They Can't Even Make the Sex Hot: On Fifty Shades Darker
Courtesy of Universal Pictures
Boundaries are violated repeatedly in Fifty Shades Darker, a film that demands even more submission of its audience than its predecessor, 2015’s Fifty Shades of Grey. No safeword can protect you from the sequel’s depleting incoherence, its punishing pileup of plot and its inability to successfully stage, even once, the franchise’s claim to notoriety: sex scenes, whether accessorized with hardware or not.
Doubtless many of the absurdities in Darker’s narrative — which finds Anastasia Steele (Dakota Johnson), a Seattle ingénue, getting back together with Christian Grey (Jamie Dornan), a tech billionaire dom — are rooted in the source text by E.L. James, though I can’t say for certain; after reading the first book in James’ BDSM trilogy in preparation for reviewing the 2015 film, I discovered that my own masochism can be pushed only so far. James — whose reported clashes with Sam Taylor-Johnson, the director of the first movie, led to the filmmaker’s departure from the series — appears to have exerted even more creative control with Darker: She enlisted her husband, Niall Leonard, to write the screenplay. James Foley, who helmed the 1987 Madonna vehicle Who’s That Girl and, more recently, episodes of House of Cards and Billions, directs.
Or, more accurately, Foley is directed, tasked with cramming in endless subplots concerning Grey’s backstory. These threads — a crack-addict birth mother who appears in the mogul’s nightmares; a discarded submissive who shows up at Ana’s apartment with a gun — demonstrate the film’s conflicting attitude toward his sexual practices, which are simultaneously pathologized and monetized (available on Amazon Prime: Fifty Shades of Grey Hard Limits Universal Restraint Kit and Pinch Nipple Clamps).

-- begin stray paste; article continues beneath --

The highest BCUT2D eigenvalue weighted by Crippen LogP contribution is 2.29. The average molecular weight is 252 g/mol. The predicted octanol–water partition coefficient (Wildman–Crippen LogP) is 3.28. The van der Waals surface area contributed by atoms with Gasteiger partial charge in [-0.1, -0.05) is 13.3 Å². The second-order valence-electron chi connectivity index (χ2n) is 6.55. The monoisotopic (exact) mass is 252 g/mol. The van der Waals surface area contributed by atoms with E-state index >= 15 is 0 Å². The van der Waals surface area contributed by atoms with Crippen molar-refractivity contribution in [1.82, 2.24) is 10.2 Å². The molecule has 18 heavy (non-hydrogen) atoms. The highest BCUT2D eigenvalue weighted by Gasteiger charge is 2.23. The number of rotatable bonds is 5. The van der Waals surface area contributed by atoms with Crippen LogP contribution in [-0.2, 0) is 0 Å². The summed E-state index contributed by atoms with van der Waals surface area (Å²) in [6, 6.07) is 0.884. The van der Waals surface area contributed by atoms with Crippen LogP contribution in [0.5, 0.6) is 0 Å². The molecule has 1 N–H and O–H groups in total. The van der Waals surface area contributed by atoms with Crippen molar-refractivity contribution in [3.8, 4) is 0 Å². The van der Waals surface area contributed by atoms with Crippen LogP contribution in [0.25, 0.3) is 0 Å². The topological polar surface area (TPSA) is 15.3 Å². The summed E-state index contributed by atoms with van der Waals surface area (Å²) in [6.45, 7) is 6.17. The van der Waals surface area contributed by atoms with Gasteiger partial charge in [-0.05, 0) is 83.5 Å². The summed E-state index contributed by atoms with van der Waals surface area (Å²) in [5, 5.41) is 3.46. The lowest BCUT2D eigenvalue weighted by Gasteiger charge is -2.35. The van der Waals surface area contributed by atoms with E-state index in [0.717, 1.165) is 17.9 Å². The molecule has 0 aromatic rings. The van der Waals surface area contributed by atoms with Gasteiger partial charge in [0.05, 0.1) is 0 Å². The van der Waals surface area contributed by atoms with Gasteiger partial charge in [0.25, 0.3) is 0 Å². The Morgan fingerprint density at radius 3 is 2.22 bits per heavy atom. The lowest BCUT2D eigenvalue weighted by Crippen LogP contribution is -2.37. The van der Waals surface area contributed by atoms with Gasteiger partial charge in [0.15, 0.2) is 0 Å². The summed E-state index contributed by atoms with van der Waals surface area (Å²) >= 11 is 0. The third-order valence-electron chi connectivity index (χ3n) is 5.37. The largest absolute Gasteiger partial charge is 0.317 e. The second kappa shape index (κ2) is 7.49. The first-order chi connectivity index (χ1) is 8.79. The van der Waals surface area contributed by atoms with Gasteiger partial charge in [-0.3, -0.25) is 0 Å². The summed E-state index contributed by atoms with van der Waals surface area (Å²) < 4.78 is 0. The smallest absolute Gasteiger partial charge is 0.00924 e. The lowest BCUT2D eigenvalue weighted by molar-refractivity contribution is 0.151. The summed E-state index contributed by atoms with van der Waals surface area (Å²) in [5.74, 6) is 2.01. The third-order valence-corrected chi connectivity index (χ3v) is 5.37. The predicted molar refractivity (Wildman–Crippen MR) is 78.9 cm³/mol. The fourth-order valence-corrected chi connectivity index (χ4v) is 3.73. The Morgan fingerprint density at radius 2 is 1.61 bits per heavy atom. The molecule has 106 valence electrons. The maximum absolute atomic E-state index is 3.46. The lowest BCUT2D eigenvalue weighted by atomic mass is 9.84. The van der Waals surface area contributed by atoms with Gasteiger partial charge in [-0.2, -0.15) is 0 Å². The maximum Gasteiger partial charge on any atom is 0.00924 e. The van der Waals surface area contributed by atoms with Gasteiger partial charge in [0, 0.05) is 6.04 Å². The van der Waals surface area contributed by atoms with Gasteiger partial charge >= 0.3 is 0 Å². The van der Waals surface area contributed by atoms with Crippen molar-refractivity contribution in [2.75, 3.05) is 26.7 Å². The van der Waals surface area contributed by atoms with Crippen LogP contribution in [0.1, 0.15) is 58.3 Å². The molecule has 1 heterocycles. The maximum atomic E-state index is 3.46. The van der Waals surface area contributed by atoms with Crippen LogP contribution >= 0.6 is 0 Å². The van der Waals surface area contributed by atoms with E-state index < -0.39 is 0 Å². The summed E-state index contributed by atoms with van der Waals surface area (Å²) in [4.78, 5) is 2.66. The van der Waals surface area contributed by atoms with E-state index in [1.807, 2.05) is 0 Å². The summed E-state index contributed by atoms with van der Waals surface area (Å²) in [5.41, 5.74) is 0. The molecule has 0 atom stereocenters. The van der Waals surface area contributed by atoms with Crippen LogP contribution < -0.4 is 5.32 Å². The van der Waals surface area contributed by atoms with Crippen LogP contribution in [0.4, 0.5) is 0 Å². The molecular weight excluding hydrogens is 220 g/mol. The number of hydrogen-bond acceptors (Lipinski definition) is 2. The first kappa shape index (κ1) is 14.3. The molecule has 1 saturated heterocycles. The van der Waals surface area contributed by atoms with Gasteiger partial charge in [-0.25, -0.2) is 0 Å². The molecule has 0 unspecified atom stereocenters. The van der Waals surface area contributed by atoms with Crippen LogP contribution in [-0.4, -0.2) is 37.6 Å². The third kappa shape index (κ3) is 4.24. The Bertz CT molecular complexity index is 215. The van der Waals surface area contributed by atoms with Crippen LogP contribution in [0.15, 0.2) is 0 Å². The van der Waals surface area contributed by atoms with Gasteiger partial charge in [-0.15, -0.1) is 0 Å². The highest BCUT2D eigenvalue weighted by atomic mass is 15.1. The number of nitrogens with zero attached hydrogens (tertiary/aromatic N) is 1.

There’s more, including face-offs between Ana and the older woman who turned teenage Christian on to his dark desires. Now the owner of a high-end salon (its name, fleetingly glimpsed: Esclave, the French label proof that James has read — or heard of — de Sade?), the seasoned seductress is played by Kim Basinger. Here the actress is an ambassador (maybe intentionally, likely not) from an earlier era of quasi-transgressive multiplex erotica, such as Adrian Lyne’s 9½ Weeks (1986), which she starred in opposite Mickey Rourke.
That sex thriller, however ludicrous, did at least convey desire’s derangement, dramatizing these centuries-old words from the legendary libertine Marquis: “Lust’s passion will be served; it demands, it militates, it tyrannizes.” Sex in Darker, as it was in its predecessor, is manicured, truncated, impersonal, corporate — and frequently scored to libido-destroying music (an elevator diddle is accompanied by Van Morrison’s “Moondance”). Despite the nonstop banality, Johnson remains the sole source of allure: Her sleepy eyes suggest nights devoted to pleasure inconceivable to James.
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